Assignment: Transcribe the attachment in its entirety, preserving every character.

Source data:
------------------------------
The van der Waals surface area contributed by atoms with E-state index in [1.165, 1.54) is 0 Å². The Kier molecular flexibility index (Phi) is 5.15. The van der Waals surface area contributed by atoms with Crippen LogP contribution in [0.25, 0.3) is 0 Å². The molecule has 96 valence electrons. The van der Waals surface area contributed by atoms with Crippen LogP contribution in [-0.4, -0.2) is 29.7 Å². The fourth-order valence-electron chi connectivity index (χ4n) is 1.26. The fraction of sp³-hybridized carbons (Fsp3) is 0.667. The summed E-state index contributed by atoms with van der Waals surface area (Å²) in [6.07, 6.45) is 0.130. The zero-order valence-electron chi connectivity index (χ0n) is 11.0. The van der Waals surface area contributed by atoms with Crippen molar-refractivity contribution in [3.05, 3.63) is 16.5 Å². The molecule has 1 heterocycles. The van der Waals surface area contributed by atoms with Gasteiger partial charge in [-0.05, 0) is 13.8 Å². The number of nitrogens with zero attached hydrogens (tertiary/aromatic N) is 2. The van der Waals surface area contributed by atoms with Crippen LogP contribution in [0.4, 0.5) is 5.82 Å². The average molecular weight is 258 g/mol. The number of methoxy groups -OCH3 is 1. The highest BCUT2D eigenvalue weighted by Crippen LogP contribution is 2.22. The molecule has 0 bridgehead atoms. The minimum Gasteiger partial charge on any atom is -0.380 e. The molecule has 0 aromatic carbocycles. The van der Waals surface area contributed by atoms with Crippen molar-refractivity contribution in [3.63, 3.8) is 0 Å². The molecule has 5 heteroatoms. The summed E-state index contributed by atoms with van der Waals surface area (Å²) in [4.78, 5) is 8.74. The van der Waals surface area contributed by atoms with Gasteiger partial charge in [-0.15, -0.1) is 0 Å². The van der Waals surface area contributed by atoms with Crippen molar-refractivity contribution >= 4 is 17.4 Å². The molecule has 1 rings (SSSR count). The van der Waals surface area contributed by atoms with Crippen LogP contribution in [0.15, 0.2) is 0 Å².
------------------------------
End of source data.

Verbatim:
The van der Waals surface area contributed by atoms with E-state index in [1.165, 1.54) is 0 Å². The Kier molecular flexibility index (Phi) is 5.15. The van der Waals surface area contributed by atoms with Crippen LogP contribution in [0.25, 0.3) is 0 Å². The molecule has 96 valence electrons. The van der Waals surface area contributed by atoms with Crippen LogP contribution in [-0.4, -0.2) is 29.7 Å². The fourth-order valence-electron chi connectivity index (χ4n) is 1.26. The fraction of sp³-hybridized carbons (Fsp3) is 0.667. The summed E-state index contributed by atoms with van der Waals surface area (Å²) in [6.07, 6.45) is 0.130. The zero-order valence-electron chi connectivity index (χ0n) is 11.0. The van der Waals surface area contributed by atoms with Crippen molar-refractivity contribution in [3.05, 3.63) is 16.5 Å². The molecule has 1 heterocycles. The van der Waals surface area contributed by atoms with Gasteiger partial charge in [-0.05, 0) is 13.8 Å². The number of nitrogens with zero attached hydrogens (tertiary/aromatic N) is 2. The van der Waals surface area contributed by atoms with Crippen LogP contribution in [0.4, 0.5) is 5.82 Å². The average molecular weight is 258 g/mol. The number of methoxy groups -OCH3 is 1. The highest BCUT2D eigenvalue weighted by Crippen LogP contribution is 2.22. The molecule has 0 bridgehead atoms. The minimum Gasteiger partial charge on any atom is -0.380 e. The molecule has 0 aromatic carbocycles. The van der Waals surface area contributed by atoms with Crippen molar-refractivity contribution in [3.63, 3.8) is 0 Å². The molecule has 5 heteroatoms. The summed E-state index contributed by atoms with van der Waals surface area (Å²) in [4.78, 5) is 8.74. The van der Waals surface area contributed by atoms with Gasteiger partial charge in [-0.15, -0.1) is 0 Å². The van der Waals surface area contributed by atoms with Crippen molar-refractivity contribution >= 4 is 17.4 Å². The molecule has 1 rings (SSSR count). The van der Waals surface area contributed by atoms with Crippen LogP contribution in [0.15, 0.2) is 0 Å².